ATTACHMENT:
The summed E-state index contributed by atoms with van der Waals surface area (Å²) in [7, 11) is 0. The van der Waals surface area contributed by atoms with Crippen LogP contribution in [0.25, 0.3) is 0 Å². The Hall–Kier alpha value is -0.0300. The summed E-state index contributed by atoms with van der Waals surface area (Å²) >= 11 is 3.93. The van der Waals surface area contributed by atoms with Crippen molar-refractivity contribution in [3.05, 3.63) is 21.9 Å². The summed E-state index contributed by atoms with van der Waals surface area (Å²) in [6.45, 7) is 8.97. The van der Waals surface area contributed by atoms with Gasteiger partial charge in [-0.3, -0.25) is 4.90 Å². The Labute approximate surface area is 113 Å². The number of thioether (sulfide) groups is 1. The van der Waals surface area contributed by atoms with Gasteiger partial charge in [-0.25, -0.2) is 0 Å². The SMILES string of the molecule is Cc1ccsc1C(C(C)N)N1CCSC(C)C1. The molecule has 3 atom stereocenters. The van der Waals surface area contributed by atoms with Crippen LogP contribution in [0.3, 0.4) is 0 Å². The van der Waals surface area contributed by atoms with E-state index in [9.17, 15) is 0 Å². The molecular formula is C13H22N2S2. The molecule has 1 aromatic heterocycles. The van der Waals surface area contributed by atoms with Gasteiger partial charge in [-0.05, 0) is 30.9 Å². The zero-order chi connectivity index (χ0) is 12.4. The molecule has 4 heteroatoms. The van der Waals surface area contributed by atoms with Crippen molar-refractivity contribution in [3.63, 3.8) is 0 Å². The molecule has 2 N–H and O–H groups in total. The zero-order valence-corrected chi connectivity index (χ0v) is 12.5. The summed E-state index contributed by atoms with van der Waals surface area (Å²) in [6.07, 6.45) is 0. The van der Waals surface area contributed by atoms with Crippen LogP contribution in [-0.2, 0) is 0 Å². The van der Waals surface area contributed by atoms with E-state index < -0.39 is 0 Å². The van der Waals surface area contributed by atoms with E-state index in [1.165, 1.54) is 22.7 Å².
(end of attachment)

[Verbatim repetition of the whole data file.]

The summed E-state index contributed by atoms with van der Waals surface area (Å²) in [7, 11) is 0. The van der Waals surface area contributed by atoms with Crippen LogP contribution in [0.25, 0.3) is 0 Å². The Hall–Kier alpha value is -0.0300. The summed E-state index contributed by atoms with van der Waals surface area (Å²) >= 11 is 3.93. The van der Waals surface area contributed by atoms with Crippen molar-refractivity contribution in [3.05, 3.63) is 21.9 Å². The summed E-state index contributed by atoms with van der Waals surface area (Å²) in [6.45, 7) is 8.97. The van der Waals surface area contributed by atoms with Gasteiger partial charge in [-0.3, -0.25) is 4.90 Å². The Labute approximate surface area is 113 Å². The number of thioether (sulfide) groups is 1. The van der Waals surface area contributed by atoms with Gasteiger partial charge in [-0.25, -0.2) is 0 Å². The SMILES string of the molecule is Cc1ccsc1C(C(C)N)N1CCSC(C)C1. The molecule has 3 atom stereocenters. The van der Waals surface area contributed by atoms with Crippen LogP contribution in [0.3, 0.4) is 0 Å². The van der Waals surface area contributed by atoms with E-state index in [9.17, 15) is 0 Å². The molecular formula is C13H22N2S2. The molecule has 1 aromatic heterocycles. The van der Waals surface area contributed by atoms with Gasteiger partial charge in [-0.05, 0) is 30.9 Å². The zero-order chi connectivity index (χ0) is 12.4. The molecule has 4 heteroatoms. The van der Waals surface area contributed by atoms with Crippen molar-refractivity contribution in [3.63, 3.8) is 0 Å². The molecule has 2 N–H and O–H groups in total. The zero-order valence-corrected chi connectivity index (χ0v) is 12.5. The summed E-state index contributed by atoms with van der Waals surface area (Å²) in [6.07, 6.45) is 0. The van der Waals surface area contributed by atoms with Crippen LogP contribution in [-0.2, 0) is 0 Å². The van der Waals surface area contributed by atoms with E-state index < -0.39 is 0 Å². The van der Waals surface area contributed by atoms with E-state index in [1.165, 1.54) is 22.7 Å².